The search for yield is a continuing challenge for Canadian investors.
Investors want additional income either for consumption or debt repayment or further investment purposes, however they don’t want to increase the risk of their portfolios to take on securities that would generate high yield. Often, high yielding securities have leverage, are considered higher risk or can be more volatile than lower yielding securities, whether those securities are dividend-paying equities, Preferred Shares or Bonds.
Since its inception in 2002, the team at Faircourt Asset Management has at its core been successful at finding ways to generate yield for its investors, in a tax efficient manner.
One of the most compelling ways to generate additional yield beyond the dividend yield while managing our equity portfolios has been to utilize options. The options can also help reduce the volatility of the underlying portfolio.
In our experience, our Portfolio Managers have used both Covered Call Writing as well as Cash Secured Put Writing strategies to lower volatility and enhance returns
Covered Call Writing:
Covered call writing allows the holder of an equity security to consider selling a security sometime in the future, as the equity price of that security has appreciated over time. Our Managers decide that a security is more fully valued than when we invested and so there has been appreciation in the price of that holding. Our decision to sell within an option strategy allows us to set the price at which we are willing to sell, and for that, someone else on the other side of this option contract will pay us a premium for the option to buy that equity. When we do that we earn a premium upfront, regardless of whether that investor ends up buying it or not. That is their decision at the time when the option contract expires, typically 30-60 days in the future. By earning that premium, income is earned for our Fund and forms the basis of our monthly distributions to investors.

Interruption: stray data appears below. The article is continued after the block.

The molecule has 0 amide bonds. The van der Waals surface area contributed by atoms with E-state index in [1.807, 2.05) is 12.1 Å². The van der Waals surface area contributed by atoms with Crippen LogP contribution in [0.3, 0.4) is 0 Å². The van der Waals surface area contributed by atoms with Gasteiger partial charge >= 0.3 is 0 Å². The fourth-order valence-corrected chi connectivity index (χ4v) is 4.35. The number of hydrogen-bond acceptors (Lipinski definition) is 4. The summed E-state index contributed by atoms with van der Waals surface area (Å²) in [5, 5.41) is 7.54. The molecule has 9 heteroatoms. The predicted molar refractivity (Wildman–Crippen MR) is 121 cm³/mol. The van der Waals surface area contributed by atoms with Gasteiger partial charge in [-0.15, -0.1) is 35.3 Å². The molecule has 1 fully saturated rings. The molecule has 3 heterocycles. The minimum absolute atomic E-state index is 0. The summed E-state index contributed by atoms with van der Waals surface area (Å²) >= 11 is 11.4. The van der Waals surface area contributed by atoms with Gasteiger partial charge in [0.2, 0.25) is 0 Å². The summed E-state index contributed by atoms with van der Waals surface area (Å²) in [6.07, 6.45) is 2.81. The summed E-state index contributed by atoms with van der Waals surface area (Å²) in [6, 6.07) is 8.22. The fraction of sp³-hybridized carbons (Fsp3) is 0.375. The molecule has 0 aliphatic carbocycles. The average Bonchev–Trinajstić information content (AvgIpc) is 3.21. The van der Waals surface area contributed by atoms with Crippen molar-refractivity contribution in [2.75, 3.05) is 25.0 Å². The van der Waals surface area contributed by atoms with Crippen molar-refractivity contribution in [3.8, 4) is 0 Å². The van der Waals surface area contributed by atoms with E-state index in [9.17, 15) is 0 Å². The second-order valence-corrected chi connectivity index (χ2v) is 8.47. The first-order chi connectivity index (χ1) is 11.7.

One way to think about this is that we are selling the potential growth in the stock for the next 30 or 60 days to someone else in exchange for receiving the premium up front. Sometimes the stock will not reach the strike price we sold the option at (in which case we might write the same strike again). Other times, the stock will appreciate and the buyer of the option will exercise their right to buy the stock. Either way, we keep the premium we received.
When do we use Covered Calls:
Covered Calls are used when select equity names within our portfolios have appreciated in value over time and our Portfolio Manager believes that it might be fully valued. In that case, we don’t mind selling a name where we have already been rewarded with significant growth.
Cash Secured Puts:
A Cash Secured Put is another strategy that we have effectively used over the last decade, to lower volatility and increase the amount of income we generate from our portfolios. In this scenario, there is an equity security that our Portfolio Manager wants to buy. He will decide the price he is willing to pay, and write a put that allows him to buy at a pre-determined price – typically a little bit lower than the current market price. For that contract, we once again earn a premium upfront selling another investor the option to have us buy this security . We will set aside capital to cover the purchase of the equity (in case the option is exercised), but we have effectively reduced the overall cost of the equity by earning a premium upfront before we even own the security.
When do we use Cash Secured Puts:
A Cash Secured Puts are used when we see an equity that we want to buy, and the price of that equity is in a decreasing price trend. We want to wait for it to get to the target price that we feel comfortable buying it. In that case, we will write a put, we will earn a premium upfront and we will set the price of the put at a price lower than where the equity is trading. The end result is that we get to own the security at a price lower than where it was trading and we earn a premium that reduces our cost base on the equity while also giving the Fund the opportunity to pay out increased distributions.
Option Premiums are treated as capital gains for tax purposes (which are taxed at 50% of the investors normal tax rate) and as such will generate a higher after tax return than earning a similar yield from a Bond or Debenture that pays interest income that is fully taxed at the investors marginal tax rate.